Pancreatic islet transplantation. Induction of graft acceptance by ultraviolet irradiation or donor tissue

M. A. Hardy, H. Lau, C. Weber, K. Reemtsma

Research output: Contribution to journalArticlepeer-review

Abstract

The effect of ultraviolet (UV) irradiation on the immunogenicity of rat pancreatic islets was examined in allograft and xenograft models. Direct UV irradiation (900 J/m2) of Lewis islets, isolated and hand-picked, does not alter pancreatic islet endocrine function in isograft experiments and results in indefinite islet allograft survival in streptozocin diabetic ACI rats without chronic immunosuppression. Direct UV irradiation, at an appropriate dose, also leads to indefinite islet xenograft survival of Lewis islets in B10-BR diabetic mice and prolonged survival of rat islets in Balb/C mice. When direct UV irradiation of islet allografts did not result in indefinite islet allograft prolongation [Wistar/Furth W/F) to diabetic Lewis], the addition of brief peritransplant immunosuppression with cyclosporine (days 0, +1, and +2) resulted in permanent acceptance of islet allografts, a result not achieved by cyclosporine alone. The effectiveness of UV irradiation in abrogating islet allograft rejection in several experimental models is supported by in vitro studies showing that UV irradiation of stimulator cells, peripheral blood lymphocytes, splenocytes, and isolated rat dendritic cells abolishes any significant stimulation by such cells of totally histoincompatible thoracic duct responder lymphocytes. In vitro nonreactivity of mixed lymphocyte culture (MLC) with UV-irradiated stimulator cells and in vivo permanent allograft acceptance are reversed by the addition of a small number of untreated donor-type dendritic cells to either the MLC or the recipient bearing the permanent graft. The authors suggest that the primary effect of UV irradiation on immune alteration of islet allografts and xenografts is due to induction of a major metabolic change in the dendritic cells in the graft. This then leads to defective antigen presentation and results in either permanent or prolonged allograft and xenograft acceptance, depending on the degree of MLC stimulation between the islet donor and the diabetic recipient.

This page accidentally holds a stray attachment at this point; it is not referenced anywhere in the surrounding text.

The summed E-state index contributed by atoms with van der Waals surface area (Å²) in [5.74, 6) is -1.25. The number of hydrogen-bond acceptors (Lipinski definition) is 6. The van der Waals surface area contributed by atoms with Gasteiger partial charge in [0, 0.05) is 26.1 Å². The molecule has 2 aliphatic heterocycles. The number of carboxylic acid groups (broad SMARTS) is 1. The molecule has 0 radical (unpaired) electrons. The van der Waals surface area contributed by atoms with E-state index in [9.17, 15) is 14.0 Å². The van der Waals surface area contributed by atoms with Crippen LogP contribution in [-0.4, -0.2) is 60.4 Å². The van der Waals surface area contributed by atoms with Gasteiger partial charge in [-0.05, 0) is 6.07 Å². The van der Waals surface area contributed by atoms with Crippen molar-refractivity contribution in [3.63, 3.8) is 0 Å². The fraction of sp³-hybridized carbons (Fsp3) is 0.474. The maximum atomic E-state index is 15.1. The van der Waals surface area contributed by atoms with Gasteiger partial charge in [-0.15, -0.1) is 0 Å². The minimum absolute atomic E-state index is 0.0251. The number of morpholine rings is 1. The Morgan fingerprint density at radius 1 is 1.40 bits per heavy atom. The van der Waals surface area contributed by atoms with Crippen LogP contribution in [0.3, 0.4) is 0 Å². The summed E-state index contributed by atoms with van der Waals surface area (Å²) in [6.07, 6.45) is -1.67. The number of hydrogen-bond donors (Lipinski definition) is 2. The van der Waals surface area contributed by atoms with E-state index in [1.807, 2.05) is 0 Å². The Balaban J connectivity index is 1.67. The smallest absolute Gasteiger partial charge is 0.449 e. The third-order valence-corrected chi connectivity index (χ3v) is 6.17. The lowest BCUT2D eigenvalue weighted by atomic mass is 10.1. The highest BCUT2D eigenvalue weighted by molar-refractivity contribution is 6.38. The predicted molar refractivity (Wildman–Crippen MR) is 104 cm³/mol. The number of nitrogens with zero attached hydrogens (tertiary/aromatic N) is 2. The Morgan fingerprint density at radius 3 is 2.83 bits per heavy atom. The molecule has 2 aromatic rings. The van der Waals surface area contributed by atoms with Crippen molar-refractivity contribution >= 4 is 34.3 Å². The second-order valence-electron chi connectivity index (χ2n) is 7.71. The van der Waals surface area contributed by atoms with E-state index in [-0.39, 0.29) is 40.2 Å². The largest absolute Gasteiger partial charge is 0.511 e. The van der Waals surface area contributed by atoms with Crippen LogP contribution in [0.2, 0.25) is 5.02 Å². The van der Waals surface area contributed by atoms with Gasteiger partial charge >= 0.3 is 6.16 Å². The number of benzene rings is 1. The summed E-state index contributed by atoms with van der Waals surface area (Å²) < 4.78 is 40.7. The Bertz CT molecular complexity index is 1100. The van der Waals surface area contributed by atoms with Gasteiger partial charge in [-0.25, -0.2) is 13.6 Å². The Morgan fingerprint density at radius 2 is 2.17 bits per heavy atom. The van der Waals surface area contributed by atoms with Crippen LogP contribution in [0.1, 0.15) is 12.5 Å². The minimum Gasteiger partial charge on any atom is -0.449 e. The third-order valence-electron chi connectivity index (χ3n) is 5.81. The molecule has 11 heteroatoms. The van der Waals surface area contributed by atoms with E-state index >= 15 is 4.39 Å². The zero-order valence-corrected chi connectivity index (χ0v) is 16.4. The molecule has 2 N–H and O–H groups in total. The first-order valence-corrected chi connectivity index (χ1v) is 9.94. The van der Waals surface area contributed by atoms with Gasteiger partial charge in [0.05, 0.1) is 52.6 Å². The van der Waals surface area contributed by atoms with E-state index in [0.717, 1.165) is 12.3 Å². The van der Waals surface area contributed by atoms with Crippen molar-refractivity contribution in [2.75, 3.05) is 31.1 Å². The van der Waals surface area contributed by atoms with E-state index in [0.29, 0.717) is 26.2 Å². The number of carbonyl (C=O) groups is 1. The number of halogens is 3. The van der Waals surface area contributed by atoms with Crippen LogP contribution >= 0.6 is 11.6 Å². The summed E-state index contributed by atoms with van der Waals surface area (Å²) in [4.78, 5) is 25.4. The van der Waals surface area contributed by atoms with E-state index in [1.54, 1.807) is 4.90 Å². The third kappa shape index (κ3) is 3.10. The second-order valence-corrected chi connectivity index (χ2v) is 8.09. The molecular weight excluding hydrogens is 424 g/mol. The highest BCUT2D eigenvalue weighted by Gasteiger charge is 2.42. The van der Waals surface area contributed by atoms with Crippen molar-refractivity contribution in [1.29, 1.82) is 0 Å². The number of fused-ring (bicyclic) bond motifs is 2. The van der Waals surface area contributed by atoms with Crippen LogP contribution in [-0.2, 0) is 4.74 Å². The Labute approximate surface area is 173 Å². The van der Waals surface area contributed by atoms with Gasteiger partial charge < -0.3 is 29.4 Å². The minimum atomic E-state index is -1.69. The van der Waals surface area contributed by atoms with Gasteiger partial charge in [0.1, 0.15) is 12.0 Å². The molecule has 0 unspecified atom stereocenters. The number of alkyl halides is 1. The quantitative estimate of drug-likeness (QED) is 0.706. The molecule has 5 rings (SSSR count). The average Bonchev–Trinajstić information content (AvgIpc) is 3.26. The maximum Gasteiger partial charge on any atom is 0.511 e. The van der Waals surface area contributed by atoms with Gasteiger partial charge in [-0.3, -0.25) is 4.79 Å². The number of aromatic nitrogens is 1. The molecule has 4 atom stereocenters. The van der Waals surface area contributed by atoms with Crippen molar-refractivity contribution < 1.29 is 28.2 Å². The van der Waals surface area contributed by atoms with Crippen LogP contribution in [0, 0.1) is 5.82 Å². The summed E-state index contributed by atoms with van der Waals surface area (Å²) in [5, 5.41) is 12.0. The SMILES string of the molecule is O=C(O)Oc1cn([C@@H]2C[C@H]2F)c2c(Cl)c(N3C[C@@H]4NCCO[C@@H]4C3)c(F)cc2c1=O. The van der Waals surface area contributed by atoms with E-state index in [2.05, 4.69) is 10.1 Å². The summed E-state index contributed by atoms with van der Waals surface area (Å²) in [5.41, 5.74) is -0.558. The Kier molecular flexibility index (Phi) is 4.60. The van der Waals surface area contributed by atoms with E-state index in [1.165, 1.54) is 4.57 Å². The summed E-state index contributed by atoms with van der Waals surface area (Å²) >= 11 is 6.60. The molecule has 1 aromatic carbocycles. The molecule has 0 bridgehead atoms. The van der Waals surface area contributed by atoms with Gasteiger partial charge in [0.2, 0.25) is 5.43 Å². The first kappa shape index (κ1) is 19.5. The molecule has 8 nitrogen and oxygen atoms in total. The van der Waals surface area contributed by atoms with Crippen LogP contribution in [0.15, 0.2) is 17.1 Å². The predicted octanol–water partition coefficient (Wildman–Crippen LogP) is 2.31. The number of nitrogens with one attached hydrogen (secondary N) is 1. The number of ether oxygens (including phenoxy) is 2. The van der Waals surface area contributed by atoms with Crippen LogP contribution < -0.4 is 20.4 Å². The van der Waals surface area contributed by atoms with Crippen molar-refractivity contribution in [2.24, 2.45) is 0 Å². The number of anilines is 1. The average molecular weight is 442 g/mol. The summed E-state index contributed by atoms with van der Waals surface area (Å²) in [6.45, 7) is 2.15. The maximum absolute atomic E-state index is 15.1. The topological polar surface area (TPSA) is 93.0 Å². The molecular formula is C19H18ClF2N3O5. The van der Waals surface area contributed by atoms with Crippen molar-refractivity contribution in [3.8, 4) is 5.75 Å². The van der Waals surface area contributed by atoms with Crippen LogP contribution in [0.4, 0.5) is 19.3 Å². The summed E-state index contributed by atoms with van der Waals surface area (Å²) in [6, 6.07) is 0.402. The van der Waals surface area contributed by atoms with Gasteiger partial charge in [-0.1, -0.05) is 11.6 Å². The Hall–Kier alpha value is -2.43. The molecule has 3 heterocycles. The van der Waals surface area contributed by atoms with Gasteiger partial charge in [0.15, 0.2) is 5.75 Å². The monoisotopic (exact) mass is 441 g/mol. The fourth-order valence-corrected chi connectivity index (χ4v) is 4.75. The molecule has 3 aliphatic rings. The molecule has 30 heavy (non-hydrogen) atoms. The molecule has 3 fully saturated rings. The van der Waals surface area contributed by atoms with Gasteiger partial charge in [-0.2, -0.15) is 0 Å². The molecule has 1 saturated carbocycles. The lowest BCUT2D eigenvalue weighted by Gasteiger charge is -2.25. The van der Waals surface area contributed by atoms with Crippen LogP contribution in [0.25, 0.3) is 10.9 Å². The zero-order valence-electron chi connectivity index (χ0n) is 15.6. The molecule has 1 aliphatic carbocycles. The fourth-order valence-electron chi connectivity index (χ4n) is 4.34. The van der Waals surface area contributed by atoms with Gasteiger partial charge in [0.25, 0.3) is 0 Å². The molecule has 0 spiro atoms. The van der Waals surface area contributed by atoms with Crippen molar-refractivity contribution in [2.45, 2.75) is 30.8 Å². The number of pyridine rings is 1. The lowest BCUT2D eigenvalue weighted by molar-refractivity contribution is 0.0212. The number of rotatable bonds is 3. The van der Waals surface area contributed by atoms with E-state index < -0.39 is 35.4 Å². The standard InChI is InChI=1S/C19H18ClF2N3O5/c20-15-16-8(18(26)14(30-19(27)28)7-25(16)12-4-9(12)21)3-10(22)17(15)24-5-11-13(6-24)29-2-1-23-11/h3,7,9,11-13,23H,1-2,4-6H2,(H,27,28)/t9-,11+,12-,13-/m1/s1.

Original languageEnglish (US)
Pages (from-to)441-450
Number of pages10
JournalAnnals of Surgery
Volume200
Issue number4
StatePublished - 1984
Externally publishedYes

ASJC Scopus subject areas

  • Surgery

Fingerprint Dive into the research topics of 'Pancreatic islet transplantation. Induction of graft acceptance by ultraviolet irradiation or donor tissue'. Together they form a unique fingerprint.

Cite this